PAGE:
Chances are good one day in the future your child will go to kindergarten. Getting ready for kindergarten everyday is the best way and the best time is now. That’s because 90% of the brain develops before the age of 5. The graph below shows the window of opportunity. The high spots happen earlier than we imagine.
Getting ready for kindergarten is something you and your child can do every day. And the best news is, it’s not hard and won’t add to the to-do list. It’s as easy as 1, 2, 3.
#1. Fill the day with words. This can be singing, telling stories, sharing silly jokes, and having conversations. Kids need to hear millions and millions and millions of words to develop skill with language. Research estimates the number of words children’s brains process to be between 3 and 10 million a year. That’s just over 10 million words for some kids, and over 40 million for others. A gap of 30 million words. Think of your child’s brain as a sort of bank account for words. Would you want your child to have only 10 million or over 40 million? Enrich your child’s day with words.
#2. Read and share books and stories. This need only take a few minutes every day to add up to an entire library of books downloaded into your child’s brain account. Say you read 5 stories a day, a few days a week, about 25 books a week. Is that doable? Here’s how it adds up. 4 weeks a month makes 100 books. In a year, over 1000. By the time your child goes to school, there are 5000 books and stories ready in the brain. That’s a tremendous number of resources you have built up with just a few stories a day. And yes, one book that’s read a thousand times still counts.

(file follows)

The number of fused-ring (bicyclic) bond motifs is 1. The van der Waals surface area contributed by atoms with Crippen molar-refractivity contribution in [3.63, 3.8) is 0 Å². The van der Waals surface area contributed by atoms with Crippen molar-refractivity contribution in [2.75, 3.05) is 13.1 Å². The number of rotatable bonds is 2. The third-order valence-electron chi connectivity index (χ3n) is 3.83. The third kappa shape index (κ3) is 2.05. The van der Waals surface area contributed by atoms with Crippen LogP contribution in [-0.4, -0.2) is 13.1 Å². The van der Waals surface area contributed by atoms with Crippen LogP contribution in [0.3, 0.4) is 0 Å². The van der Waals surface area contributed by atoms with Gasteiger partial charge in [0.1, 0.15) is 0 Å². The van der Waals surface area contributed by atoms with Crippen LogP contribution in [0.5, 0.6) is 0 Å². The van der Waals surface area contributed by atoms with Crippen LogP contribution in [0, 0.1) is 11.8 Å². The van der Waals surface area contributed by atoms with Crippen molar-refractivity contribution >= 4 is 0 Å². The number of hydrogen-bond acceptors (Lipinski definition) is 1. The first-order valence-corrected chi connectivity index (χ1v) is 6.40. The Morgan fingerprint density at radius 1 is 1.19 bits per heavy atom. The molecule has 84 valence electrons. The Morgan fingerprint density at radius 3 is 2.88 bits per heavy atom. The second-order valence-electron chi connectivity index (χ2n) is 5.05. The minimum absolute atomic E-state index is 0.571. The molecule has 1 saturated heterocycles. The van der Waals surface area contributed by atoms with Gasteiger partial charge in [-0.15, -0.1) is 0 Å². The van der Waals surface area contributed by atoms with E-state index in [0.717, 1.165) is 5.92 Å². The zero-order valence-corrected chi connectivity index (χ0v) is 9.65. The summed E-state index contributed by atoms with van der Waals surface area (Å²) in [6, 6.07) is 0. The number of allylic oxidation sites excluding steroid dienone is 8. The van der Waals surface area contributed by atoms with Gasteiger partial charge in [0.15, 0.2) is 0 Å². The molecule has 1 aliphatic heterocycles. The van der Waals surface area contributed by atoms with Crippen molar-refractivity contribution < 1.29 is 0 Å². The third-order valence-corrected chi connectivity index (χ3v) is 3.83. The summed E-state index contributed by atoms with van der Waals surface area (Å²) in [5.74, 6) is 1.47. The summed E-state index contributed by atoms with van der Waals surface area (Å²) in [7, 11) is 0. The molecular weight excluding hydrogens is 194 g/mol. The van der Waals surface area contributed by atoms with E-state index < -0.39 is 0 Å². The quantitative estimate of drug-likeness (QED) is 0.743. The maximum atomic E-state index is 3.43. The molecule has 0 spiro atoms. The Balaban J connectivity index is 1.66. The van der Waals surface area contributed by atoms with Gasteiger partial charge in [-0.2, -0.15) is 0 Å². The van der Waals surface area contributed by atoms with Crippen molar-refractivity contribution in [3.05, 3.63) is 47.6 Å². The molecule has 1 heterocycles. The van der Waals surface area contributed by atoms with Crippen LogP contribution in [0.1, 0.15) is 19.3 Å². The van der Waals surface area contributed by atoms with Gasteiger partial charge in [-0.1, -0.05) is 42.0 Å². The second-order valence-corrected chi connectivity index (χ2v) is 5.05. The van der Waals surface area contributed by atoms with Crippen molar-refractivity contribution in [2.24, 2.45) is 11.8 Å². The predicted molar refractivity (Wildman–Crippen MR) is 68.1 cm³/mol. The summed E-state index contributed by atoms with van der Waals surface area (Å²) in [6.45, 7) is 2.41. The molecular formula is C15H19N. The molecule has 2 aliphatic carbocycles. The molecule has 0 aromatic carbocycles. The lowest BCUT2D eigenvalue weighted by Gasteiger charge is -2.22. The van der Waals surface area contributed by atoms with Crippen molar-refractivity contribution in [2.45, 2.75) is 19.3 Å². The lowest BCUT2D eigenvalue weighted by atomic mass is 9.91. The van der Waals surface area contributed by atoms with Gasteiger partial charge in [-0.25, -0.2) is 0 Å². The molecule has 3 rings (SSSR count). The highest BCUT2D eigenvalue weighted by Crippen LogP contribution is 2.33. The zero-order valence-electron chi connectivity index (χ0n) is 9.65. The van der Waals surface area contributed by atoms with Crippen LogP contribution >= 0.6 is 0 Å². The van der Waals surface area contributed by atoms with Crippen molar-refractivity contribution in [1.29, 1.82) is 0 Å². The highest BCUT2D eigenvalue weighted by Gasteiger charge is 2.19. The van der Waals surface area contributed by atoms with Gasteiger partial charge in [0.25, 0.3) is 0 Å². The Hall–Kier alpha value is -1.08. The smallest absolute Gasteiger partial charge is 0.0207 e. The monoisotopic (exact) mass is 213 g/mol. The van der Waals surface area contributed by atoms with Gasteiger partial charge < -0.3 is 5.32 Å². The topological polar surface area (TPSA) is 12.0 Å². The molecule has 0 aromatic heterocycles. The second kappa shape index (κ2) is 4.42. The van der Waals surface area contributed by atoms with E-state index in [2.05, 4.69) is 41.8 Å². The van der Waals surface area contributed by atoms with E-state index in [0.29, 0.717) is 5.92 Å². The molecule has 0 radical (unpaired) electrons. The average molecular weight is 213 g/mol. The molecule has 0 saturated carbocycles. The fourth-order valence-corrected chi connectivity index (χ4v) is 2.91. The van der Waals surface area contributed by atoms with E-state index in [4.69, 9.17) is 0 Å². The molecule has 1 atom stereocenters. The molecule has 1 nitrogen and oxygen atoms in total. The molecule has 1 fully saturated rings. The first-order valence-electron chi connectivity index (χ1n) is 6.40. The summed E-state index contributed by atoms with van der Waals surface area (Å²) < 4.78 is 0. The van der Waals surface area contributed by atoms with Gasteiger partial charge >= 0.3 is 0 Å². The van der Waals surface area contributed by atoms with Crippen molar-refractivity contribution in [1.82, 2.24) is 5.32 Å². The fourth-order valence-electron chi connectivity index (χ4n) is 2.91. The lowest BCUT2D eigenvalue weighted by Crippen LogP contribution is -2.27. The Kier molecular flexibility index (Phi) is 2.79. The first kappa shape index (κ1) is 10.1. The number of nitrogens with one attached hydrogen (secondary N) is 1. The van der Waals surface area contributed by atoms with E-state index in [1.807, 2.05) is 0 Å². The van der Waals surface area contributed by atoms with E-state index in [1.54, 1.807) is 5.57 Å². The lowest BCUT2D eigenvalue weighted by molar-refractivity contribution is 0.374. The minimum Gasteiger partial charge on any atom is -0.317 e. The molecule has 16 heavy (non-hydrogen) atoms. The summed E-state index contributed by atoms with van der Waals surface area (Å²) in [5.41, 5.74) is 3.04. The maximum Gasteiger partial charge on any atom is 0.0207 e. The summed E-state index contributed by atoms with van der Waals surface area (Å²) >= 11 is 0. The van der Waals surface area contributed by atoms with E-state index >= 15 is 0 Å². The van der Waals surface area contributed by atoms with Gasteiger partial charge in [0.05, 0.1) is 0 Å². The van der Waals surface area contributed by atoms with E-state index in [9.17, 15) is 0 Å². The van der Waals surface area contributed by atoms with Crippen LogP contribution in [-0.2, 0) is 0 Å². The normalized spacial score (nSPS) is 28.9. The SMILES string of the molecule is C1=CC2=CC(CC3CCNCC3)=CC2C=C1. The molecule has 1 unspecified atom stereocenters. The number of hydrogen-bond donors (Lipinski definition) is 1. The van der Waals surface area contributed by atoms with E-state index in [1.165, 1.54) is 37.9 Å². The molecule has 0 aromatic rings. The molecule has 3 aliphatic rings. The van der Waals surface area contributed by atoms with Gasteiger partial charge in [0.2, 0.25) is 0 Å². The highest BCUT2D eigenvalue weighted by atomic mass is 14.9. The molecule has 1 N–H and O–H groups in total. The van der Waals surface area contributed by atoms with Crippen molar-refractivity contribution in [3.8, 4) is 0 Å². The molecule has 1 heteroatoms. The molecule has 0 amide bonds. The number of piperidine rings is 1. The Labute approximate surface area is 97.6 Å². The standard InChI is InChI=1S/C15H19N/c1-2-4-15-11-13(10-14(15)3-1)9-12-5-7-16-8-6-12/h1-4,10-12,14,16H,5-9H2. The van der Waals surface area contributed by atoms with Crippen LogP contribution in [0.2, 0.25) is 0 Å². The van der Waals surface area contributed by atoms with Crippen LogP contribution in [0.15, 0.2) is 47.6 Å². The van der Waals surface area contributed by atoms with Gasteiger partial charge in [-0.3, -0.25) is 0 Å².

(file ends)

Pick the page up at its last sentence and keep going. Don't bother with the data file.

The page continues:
#3. Whee. Kids absolutely need to move. Children’s bodies are growing on the outside and brains on the inside. Bodies and brains are a powerful team. Movement activities create special pathways in the brain. Kids use these for all kinds of thinking skills. On a sensory level, we need to engage the senses of touch, sight, hearing, taste, smell as well as the body’s position in space and the sense of movement. A child’s day needs space and time to move and be active.
Finally, PLAY. Play is the brain’s favorite way to learn. Likely, your family is busy but kids don’t see the difference between work and play. Building with blocks is play to a child, but so is vacuuming. Floating a boat in the bathtub is play, and so is helping to wash dishes. You can include a few appropriate tasks for your child along with singing songs, reading books, kicking balls, making a blanket fort, and pretending.
Parents and caregivers are really children’s first teachers. Kids arrive at school with a learning foundation. Unfortunately, about one-third to one-half start school unprepared for the learning challenges. Could you use some help?
Each day, the 123kindergarten blog post is a play of the day. Check back each day for some Vitamin PLAY. There’s also a new video course with tons more play and learning suggestions. Doable, practical, child-tested and family friendly. Getting ready for kindergarten everyday really is as easy as 1, 2, 3, isn’t it?
“Before I go to kindergarten, there’s lots I can do!” What helps your child be ready for kindergarten? Here’s an infographic checklist.
Just recently, an infographic was shared in a group of parents and teachers with some pre-kindergarten goals. While a goal is something to work toward, not a requirement, many of us were concerned that these goals didn’t match the development of pre-kindergarten kids. Plus, they were all academic. Instead, we talked about what we thought were more appropriate ones. This infographic grew from that sharing.
Stay tuned for more posts on how to encourage readiness for your child. AND…what to ask the school to do to be ready for kids.
P.S. You are most welcome to share this with parents, caregivers, and anyone else connected with young children. Please, let me know any suggestions and if there are any typos…
With summer half-over, it’s time to start thinking about kindergarten. Kids need backpacks and toolboxes—well, a toolbox of interpersonal skills for school.